Historical photographs of Glacier National Park provide a glimpse into the past. The national park in Montana hasdigitized photos from the 1940s through the 1960s, which are available through the MontanaMemory Project. Funding from the federal Library Services and Technology Act and support from Glacier National Park Conservancy made the project possible. The old photographs were originally commissioned by the publicity department of the Great Northern Railway and were used as promotional pieces, encouraging tourism to the park. The railway promoted legislation that led to the establishment of Glacier National Park and the president of the company invested in local hotels, boats, roads, and chalets. The railway developed the slogan “See America First” to promote tourism to the park.
The digitized photographs reveal what tourism was like in the mid-20th century. The photos show tourists experiencing the glaciers, mountains and lakes within the park through a range of activities. They depict the Many Glacier Hotel, Glacier Park Lodge, scenic tours, boating activities on picturesque lakes, and horseback riding through the mountainous landscape.
Today, Glacier National Park is still a popular tourist attraction, but its landscape has changed drastically in the decades since the photographs were taken. According to the Glacier National Park website, when the park was first established in 1910 it was home to more than 100 glaciers. There were still 35 named and active glaciers within the park as of 1966. However, by 2015 there were only 26 named glaciers remaining. Glaciers within the park are melting, with some having lost as much as 85% of surface area. The recently digitized photos are a wonderful throwback. Additionally, they provide evidence of a landscape marked by climate change. Visit Glacier National Park’s official website to learn more about its melting glaciers and to view side by side photographs of glaciers in the early 1900’s and today.
Al Gore’s An Inconvenient Truth, captured the world’s attention and made melting glaciers and skinny polar bears the poster child for climate change. On nearly the opposite side of the globe, one of New Zealand’s national treasures has exhibited signs of global climate change for decades but has remained a relatively unknown issue.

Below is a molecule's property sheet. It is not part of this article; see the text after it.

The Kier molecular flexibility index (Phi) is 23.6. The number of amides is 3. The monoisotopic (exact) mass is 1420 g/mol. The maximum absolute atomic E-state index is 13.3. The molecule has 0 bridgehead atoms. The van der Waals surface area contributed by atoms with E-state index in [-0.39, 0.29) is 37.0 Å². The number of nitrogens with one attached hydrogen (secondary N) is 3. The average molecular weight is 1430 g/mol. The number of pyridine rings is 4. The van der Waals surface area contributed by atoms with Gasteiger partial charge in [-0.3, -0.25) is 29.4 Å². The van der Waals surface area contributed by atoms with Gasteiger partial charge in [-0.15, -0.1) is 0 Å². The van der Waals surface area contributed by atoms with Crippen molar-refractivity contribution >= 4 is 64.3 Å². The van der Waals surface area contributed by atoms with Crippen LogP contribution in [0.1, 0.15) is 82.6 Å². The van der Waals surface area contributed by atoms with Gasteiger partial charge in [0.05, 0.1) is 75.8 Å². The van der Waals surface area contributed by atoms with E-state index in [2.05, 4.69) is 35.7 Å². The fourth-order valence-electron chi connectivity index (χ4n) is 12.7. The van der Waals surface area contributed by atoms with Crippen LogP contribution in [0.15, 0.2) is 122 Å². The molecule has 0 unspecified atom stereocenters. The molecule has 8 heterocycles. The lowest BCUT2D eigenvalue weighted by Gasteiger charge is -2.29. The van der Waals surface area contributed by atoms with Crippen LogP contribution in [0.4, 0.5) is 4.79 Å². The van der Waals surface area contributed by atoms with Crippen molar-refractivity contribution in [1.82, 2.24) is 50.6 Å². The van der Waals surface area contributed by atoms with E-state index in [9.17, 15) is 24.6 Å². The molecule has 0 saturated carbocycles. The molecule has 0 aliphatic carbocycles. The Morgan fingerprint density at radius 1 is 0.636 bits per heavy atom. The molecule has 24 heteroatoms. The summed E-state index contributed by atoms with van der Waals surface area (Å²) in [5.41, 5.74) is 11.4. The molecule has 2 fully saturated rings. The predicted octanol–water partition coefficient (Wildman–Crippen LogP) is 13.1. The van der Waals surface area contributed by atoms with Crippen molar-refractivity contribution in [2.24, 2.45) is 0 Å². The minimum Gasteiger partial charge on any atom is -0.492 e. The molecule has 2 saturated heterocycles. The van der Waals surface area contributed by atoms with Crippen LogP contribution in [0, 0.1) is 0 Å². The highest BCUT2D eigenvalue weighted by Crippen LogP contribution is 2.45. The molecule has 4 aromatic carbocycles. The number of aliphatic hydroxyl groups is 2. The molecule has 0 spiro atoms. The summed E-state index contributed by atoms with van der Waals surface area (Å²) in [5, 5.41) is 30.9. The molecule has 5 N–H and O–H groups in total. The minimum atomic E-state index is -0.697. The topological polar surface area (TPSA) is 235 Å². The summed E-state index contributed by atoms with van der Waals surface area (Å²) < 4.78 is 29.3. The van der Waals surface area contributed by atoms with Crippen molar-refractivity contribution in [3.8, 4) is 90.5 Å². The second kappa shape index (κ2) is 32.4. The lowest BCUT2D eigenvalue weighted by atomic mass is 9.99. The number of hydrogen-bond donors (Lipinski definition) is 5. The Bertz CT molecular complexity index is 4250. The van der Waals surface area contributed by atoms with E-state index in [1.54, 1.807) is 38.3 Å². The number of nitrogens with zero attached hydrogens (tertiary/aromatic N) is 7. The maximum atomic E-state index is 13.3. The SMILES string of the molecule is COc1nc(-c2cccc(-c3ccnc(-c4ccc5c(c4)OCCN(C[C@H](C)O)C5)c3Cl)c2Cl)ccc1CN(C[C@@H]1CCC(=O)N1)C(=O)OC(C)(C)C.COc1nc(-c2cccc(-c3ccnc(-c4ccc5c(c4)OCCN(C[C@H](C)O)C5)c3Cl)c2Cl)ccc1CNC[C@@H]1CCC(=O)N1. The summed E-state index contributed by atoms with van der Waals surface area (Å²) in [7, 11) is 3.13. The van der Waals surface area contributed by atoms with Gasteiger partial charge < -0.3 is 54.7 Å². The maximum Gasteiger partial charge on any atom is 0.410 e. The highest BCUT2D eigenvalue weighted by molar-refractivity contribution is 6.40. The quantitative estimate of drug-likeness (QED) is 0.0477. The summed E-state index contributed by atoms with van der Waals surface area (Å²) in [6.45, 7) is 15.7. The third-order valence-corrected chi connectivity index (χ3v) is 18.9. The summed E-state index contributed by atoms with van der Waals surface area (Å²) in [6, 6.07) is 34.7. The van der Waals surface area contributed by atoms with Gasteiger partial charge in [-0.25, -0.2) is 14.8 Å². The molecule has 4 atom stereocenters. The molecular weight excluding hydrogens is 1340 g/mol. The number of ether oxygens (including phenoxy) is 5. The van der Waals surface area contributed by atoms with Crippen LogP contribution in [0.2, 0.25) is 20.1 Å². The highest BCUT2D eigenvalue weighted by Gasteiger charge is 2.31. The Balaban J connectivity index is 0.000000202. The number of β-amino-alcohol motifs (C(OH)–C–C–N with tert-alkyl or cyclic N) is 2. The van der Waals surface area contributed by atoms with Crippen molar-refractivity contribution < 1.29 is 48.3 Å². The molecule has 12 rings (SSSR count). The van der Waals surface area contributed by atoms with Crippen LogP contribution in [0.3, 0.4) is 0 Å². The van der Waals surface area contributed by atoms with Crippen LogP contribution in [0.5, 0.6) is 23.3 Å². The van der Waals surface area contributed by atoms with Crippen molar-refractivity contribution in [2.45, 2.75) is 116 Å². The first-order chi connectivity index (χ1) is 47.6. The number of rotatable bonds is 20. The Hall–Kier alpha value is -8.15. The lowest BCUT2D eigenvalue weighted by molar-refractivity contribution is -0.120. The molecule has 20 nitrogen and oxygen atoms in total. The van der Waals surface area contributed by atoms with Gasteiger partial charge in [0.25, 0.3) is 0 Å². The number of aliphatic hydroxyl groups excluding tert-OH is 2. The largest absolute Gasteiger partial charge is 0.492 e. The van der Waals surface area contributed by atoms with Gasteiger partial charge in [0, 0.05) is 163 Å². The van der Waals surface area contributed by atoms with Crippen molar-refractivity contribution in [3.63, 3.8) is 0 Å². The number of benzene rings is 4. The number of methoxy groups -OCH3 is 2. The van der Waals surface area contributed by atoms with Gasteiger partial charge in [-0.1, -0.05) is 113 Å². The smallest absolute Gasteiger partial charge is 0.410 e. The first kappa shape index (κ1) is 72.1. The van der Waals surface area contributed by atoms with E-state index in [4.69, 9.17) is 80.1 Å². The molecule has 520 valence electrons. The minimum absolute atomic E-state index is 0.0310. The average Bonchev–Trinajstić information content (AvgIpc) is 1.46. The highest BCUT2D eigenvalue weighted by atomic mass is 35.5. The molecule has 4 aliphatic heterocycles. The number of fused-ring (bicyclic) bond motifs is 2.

The study, “Implications of a changing alpine environment for geotourism: A case study from Aoraki/Mount Cook, New Zealand,” published in June in the Journal of Outdoor Recreation and Tourism, details the effects of melting glaciers on the landscape of Aoraki/Mount Cook National Park and examines how this impacts geotourism and visitor experience within the park.
Tourism accounts for a fair share of New Zealand’s economy. According to Dr. Susanne Becken, Investment Advisor at New Zealand’s Department of Conservation, tourism makes up 4-5% of the nation’s GDP, and an even greater percentage of its employment. Tourists travel to New Zealand to immerse themselves in nature, and geotourism and ecotourism are popular draws.
Unfortunately for those who rely on tourism, Dr. Becken believes the industry has seen its heyday. Climate change threatens New Zealand’s natural environment, affecting Kiwis and tourists alike. Aoraki/Mount Cook National Park contains some of the largest glaciers and highest mountain peaks in New Zealand and is a destination for local and international hikers, climbers, skiers and more. However, these glaciers are shrinking rapidly.
Thinning and receding glaciers have made hiking more dangerous within the park. Guided hikes of the Tasman Glacier were a popular tourist attraction in the 1900s, but thinning ice temporarily halted tours as early as the 1950’s. In the last 40-50 years, glacier recession in Aoraki/Mount Cook has also led to the development of proglacial lakes. These lakes result from receding glaciers, as their meltwater fills the landforms left by the glaciers. Today, boat tours on the proglacial lakes have emerged as a new sight-seeing opportunity. Thus, glacier retreat has presented a mixed-bag, resulting in increased dangers for hikers and skiers, but also providing alternative tourist opportunities.
Another response to glacier retreat in Aoraki/Mount Cook has been the increased use of airplanes and helicopters to access glaciers and mountains in the park. Helicopters and planes with retractable skis have allowed glacier tours to continue and are a safer way for hikers, climbers, and hunters to access the mountains. Although it may seem like a drop in the bucket in terms of emissions, increased aircraft usage within the park does not correlate with environmentally conscious practices. In terms of visitor experience, increased aircraft usage was found to be unpopular with other visitors to the park. The study determined that 26% of visitors who walked or hiked in the park were displeased by the aircraft activity above.